What do children compare to when they think of themselves as readers? Not their score on a test but to how the best reader in the class is reading. When they receive extensive testing but still aren’t approaching this level of reading, they become more and more discouraged. They don’t realize all the factors that came together to allow the top reader to read so well or that we don’t all walk and talk at the same age either.

Confidence is one key to achieving reading success. It is a flame that is easy to extinguish and difficult to rekindle. Children should be given no grades or tests until they are able to read and then very rarely. We don’t need tests to know whether they can read or not.
Any teacher or parent, who is worth his or her salt, only has to sit down beside a reader and listen to them read to find out where they are and what help they may need. Tests that give a grade level are only useful for authorities to compare schools. They are great for telling the underachieving reader, who realizes he can only do a few of the questions, that he is a failure. It is just one more nail in his ‘depression coffin’.

I love the policy in Finland and Sweden of not giving grades in any subject until children are ten years old. By then, they understand what grades mean and how to get good marks. They top the world in reading.

FIGHT, FLIGHT, OR . . .

There are two ways to deal with stress, FIGHT or FLIGHT. Students are committed to school, by law, for about eleven years of their life with no opportunity for fight or flight. When they can’t do either, they often lapse into a state of unawareness that results in failure, drop-out and even addiction and suicide.

The Kinark Child & Family Services in a nationwide survey, April, 2008, found that 7 out of 10 Canadian parents are concerned about the future well-being of their children. 49% of students are concerned about school problems and 34% fear disappointing their parents. These are leading causes of depression, stress and anxiety.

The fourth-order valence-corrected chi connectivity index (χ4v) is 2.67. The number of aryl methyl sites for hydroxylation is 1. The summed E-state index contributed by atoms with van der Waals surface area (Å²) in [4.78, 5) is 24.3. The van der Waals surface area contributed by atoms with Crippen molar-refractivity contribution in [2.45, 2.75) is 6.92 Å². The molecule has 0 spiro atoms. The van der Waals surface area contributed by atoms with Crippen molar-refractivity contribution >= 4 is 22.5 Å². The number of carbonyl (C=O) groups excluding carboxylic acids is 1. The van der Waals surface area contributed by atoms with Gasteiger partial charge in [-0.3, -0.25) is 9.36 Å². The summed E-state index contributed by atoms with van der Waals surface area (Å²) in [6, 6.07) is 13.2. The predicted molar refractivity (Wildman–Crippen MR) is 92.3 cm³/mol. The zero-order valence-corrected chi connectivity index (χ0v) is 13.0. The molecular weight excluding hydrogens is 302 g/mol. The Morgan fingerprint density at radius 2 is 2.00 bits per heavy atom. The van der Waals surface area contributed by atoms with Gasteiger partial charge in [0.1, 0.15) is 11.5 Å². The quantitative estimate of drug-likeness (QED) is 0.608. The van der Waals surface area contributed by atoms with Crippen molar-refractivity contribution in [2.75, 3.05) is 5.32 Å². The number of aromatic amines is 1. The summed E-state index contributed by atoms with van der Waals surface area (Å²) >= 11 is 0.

The local pharmacist, in my middle class neighborhood, told me that in the last year prescription drugs for depression had increased dramatically for children and adolescents.
It’s time that we consciously realized that our youth get only one chance to be young. We must stop viewing school as preparation for life and treat it like life itself. And all of us value happiness above everything else.

A mother came up to me with tears in her eyes after one of my talks about reading. She told me that her 13 year old daughter had attempted suicide because her inability to read. She felt inferior and shut out from her peers who were enjoying reading.

This letter I received from a parent is representative of many of the comments I hear.
“My son has taken me to the uttermost limits of frustration and I don’t know what to do. My 10 year old has struggled for the last 3 years in school. He hates to read even though we are a family that has always reads to our children. My husband and I have college degrees and literacy is an important part of our lives. He hates homework. It took him 3 hours to do 20 math sums. He has been punished and doesn’t care – grounding, taking away TV, Nintendo, bike, allowance – nothing works.”

What kind of a childhood is this boy having? What kind of relationship within the family is being fostered by this failure of their son to be happy with his school experience? Does he hate to read because, even though he can, it is too slow and painful?

In January/2005 the International Reading Association issued a position statement on adolescent reading:

“Adolescents entering the adult world in the 21st Century will read and write more than any other time in human history. Their ability to read well will be crucial. Early instruction is not enough. Guidance is needed for the increasing demands and complexity of reading material. They need support to learn unfamiliar vocabulary, manage new reading and writing styles, and engage in more complex material.”

As a teacher and consultant, I have always tried to make learning enjoyable and accessible. I believe 95% of children can learn to read if obstacles are not put in their way by too much labeling and teaching. My online course for reading coaches teaches a simple, effective way to remove the obstacles.

HOW A SKUNK CHANGED NICK’S LIFE

Nick’s Rain Forest Collage

It all started when a skunk set up house under my step. He didn’t bother me but I was worried that he might not like one of my visitors. I called Japco, a reputable pest control company, who trapped him and released him into the woods.